Students at Hagadera Secondary School in Dadaab Refugees Complex in northeastern Kenya. The Nairobi Action Plan requires host countries to improve access to education for both refugees and host communities. PHOTO | JARED NYATAYA | NMG
By FRED OLUOCH
East African heads of state will be required to present their progress reports on the implementation of the Nairobi declaration on refugees at the African Summit that begins on February 10.
The declaration, known as the Nairobi Action Plan, was passed in March 2018 and requires host countries to improve access to education for both refugees and host communities, promote self-reliance among refugees by creating opportunities for business, and promote business activities in refugee hosting areas for the benefit of host communities.
The theme of the 32nd AU summit is “Refugees, Returnees and Internally Displaced Persons: Towards Durable Solutions to Forced Displacement in Africa.”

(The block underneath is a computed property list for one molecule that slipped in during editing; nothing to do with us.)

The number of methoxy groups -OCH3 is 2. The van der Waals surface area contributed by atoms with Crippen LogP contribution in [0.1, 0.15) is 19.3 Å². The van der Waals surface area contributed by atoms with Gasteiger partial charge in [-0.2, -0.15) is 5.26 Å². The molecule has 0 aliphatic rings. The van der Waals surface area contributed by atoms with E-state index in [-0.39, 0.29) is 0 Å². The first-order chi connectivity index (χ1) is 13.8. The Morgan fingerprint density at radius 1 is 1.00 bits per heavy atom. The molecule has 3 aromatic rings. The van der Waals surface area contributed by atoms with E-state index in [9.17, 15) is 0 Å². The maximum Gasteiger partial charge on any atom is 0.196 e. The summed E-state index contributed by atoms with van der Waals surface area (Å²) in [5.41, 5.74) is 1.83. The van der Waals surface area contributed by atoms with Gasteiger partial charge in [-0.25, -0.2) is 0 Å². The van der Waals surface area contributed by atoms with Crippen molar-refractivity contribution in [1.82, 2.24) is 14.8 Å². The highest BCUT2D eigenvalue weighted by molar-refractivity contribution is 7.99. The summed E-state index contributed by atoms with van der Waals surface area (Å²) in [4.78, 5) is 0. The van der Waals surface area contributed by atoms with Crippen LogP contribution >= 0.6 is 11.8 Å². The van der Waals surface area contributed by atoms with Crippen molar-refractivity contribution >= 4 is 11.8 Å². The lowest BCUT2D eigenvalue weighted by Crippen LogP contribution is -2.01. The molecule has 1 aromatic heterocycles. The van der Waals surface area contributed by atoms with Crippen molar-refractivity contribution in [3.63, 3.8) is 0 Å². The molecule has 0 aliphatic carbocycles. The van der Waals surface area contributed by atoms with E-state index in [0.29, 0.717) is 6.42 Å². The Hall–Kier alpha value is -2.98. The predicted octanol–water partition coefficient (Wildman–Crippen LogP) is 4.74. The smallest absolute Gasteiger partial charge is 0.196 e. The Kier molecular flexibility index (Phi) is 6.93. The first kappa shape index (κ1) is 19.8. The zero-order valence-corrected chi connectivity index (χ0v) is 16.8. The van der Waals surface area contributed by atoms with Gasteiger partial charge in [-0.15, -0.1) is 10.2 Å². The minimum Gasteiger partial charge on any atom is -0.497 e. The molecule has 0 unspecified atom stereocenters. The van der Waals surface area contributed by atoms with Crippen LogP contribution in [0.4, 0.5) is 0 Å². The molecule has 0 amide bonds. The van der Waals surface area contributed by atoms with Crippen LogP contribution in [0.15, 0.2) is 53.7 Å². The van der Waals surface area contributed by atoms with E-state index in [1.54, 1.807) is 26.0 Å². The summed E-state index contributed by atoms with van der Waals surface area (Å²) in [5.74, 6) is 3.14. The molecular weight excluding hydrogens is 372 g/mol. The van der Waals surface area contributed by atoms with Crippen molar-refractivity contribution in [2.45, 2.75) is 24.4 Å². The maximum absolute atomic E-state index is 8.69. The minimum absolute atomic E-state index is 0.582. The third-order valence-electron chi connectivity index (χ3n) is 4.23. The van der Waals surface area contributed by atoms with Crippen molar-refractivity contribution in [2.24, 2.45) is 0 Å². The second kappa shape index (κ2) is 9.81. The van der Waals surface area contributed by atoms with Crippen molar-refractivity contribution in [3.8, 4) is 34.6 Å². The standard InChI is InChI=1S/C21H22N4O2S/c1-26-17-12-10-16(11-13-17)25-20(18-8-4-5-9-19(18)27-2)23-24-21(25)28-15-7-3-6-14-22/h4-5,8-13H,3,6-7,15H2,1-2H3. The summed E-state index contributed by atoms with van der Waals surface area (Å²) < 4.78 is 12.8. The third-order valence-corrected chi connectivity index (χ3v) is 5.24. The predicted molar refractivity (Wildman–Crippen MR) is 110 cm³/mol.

East Africa will be under close scrutiny, being the host of the highest number of those who have fled their homelands, at 4.9 million.
In January, Ethiopia’s parliament passed a law giving the almost one million refugees in the country the right to work and live outside of camps, attend regular schools, formally register births, marriages and deaths, and gain access to financial services such as bank accounts.
The country holds Africa’s second largest refugee population after Uganda, with more than 900,000 people — who have fled conflict, drought and persecution in neighbouring countries such as South Sudan, Sudan, Somalia and Eritrea — living in 20 camps across the country.